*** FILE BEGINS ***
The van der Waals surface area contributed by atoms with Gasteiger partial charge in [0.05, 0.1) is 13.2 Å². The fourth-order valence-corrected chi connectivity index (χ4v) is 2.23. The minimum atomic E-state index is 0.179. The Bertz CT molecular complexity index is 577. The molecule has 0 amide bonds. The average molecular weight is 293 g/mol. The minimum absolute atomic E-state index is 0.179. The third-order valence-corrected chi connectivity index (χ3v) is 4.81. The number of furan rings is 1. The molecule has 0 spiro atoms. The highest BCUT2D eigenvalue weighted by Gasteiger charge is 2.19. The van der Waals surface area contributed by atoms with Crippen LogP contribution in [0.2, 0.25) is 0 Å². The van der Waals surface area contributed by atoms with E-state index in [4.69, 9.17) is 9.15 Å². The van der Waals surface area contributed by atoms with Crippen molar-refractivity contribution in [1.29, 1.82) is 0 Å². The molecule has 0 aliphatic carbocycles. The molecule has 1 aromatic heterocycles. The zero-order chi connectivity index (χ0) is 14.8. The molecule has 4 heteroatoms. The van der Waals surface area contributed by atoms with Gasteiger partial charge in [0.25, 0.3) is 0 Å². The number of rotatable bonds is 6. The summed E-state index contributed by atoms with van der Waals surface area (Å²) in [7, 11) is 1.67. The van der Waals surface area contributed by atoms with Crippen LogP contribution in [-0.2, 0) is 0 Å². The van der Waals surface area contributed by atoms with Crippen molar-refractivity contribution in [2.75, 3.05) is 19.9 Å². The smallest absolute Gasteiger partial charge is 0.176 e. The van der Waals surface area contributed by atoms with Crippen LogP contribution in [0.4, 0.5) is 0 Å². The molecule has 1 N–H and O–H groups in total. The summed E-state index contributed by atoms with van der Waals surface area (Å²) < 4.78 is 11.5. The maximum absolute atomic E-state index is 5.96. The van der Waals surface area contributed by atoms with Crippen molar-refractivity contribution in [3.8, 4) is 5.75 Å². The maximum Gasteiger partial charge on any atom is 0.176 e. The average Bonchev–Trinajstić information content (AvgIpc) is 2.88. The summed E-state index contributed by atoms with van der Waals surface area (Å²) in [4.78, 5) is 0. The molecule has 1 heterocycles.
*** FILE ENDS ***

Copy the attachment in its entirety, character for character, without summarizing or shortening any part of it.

The van der Waals surface area contributed by atoms with Gasteiger partial charge in [0.05, 0.1) is 13.2 Å². The fourth-order valence-corrected chi connectivity index (χ4v) is 2.23. The minimum atomic E-state index is 0.179. The Bertz CT molecular complexity index is 577. The molecule has 0 amide bonds. The average molecular weight is 293 g/mol. The minimum absolute atomic E-state index is 0.179. The third-order valence-corrected chi connectivity index (χ3v) is 4.81. The number of furan rings is 1. The molecule has 0 spiro atoms. The highest BCUT2D eigenvalue weighted by Gasteiger charge is 2.19. The van der Waals surface area contributed by atoms with Crippen LogP contribution in [0.2, 0.25) is 0 Å². The van der Waals surface area contributed by atoms with E-state index in [4.69, 9.17) is 9.15 Å². The van der Waals surface area contributed by atoms with Crippen molar-refractivity contribution in [1.29, 1.82) is 0 Å². The molecule has 0 aliphatic carbocycles. The molecule has 1 aromatic heterocycles. The zero-order chi connectivity index (χ0) is 14.8. The molecule has 4 heteroatoms. The van der Waals surface area contributed by atoms with Gasteiger partial charge in [0.25, 0.3) is 0 Å². The number of rotatable bonds is 6. The summed E-state index contributed by atoms with van der Waals surface area (Å²) in [7, 11) is 1.67. The van der Waals surface area contributed by atoms with Crippen LogP contribution in [-0.2, 0) is 0 Å². The van der Waals surface area contributed by atoms with Crippen molar-refractivity contribution in [2.75, 3.05) is 19.9 Å². The smallest absolute Gasteiger partial charge is 0.176 e. The van der Waals surface area contributed by atoms with Crippen LogP contribution in [0.4, 0.5) is 0 Å². The molecule has 1 N–H and O–H groups in total. The summed E-state index contributed by atoms with van der Waals surface area (Å²) < 4.78 is 11.5. The maximum absolute atomic E-state index is 5.96. The van der Waals surface area contributed by atoms with Crippen molar-refractivity contribution in [3.8, 4) is 5.75 Å². The maximum Gasteiger partial charge on any atom is 0.176 e. The average Bonchev–Trinajstić information content (AvgIpc) is 2.88. The summed E-state index contributed by atoms with van der Waals surface area (Å²) in [4.78, 5) is 0. The molecule has 1 heterocycles.